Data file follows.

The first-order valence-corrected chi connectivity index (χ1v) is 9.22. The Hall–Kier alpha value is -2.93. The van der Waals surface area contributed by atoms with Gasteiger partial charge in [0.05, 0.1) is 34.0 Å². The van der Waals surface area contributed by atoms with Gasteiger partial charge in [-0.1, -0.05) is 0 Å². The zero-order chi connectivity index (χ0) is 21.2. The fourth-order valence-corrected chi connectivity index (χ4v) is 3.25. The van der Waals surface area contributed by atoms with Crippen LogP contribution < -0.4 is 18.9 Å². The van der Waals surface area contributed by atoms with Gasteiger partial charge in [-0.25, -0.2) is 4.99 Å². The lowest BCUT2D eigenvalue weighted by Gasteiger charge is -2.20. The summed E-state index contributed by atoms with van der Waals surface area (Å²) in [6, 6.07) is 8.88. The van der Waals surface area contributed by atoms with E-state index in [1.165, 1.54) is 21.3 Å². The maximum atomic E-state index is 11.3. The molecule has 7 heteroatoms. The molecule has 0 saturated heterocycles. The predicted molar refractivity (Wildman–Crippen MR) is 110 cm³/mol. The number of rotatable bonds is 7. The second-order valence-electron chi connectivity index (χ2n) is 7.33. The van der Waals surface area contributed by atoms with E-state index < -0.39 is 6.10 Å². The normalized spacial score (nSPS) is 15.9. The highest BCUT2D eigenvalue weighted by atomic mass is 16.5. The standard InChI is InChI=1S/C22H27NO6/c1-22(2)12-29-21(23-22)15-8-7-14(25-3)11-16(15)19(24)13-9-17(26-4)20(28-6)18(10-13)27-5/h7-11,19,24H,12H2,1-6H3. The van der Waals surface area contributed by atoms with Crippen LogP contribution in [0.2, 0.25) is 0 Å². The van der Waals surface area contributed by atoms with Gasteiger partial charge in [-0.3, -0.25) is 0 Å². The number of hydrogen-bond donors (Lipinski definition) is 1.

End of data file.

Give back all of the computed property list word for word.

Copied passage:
The first-order valence-corrected chi connectivity index (χ1v) is 9.22. The Hall–Kier alpha value is -2.93. The van der Waals surface area contributed by atoms with Gasteiger partial charge in [0.05, 0.1) is 34.0 Å². The van der Waals surface area contributed by atoms with Gasteiger partial charge in [-0.1, -0.05) is 0 Å². The zero-order chi connectivity index (χ0) is 21.2. The fourth-order valence-corrected chi connectivity index (χ4v) is 3.25. The van der Waals surface area contributed by atoms with Crippen LogP contribution < -0.4 is 18.9 Å². The van der Waals surface area contributed by atoms with Gasteiger partial charge in [-0.25, -0.2) is 4.99 Å². The lowest BCUT2D eigenvalue weighted by Gasteiger charge is -2.20. The summed E-state index contributed by atoms with van der Waals surface area (Å²) in [6, 6.07) is 8.88. The van der Waals surface area contributed by atoms with E-state index in [1.165, 1.54) is 21.3 Å². The maximum atomic E-state index is 11.3. The molecule has 7 heteroatoms. The molecule has 0 saturated heterocycles. The predicted molar refractivity (Wildman–Crippen MR) is 110 cm³/mol. The number of rotatable bonds is 7. The second-order valence-electron chi connectivity index (χ2n) is 7.33. The van der Waals surface area contributed by atoms with E-state index < -0.39 is 6.10 Å². The normalized spacial score (nSPS) is 15.9. The highest BCUT2D eigenvalue weighted by atomic mass is 16.5. The standard InChI is InChI=1S/C22H27NO6/c1-22(2)12-29-21(23-22)15-8-7-14(25-3)11-16(15)19(24)13-9-17(26-4)20(28-6)18(10-13)27-5/h7-11,19,24H,12H2,1-6H3. The van der Waals surface area contributed by atoms with Crippen LogP contribution in [0.2, 0.25) is 0 Å². The van der Waals surface area contributed by atoms with Gasteiger partial charge in [-0.3, -0.25) is 0 Å². The number of hydrogen-bond donors (Lipinski definition) is 1.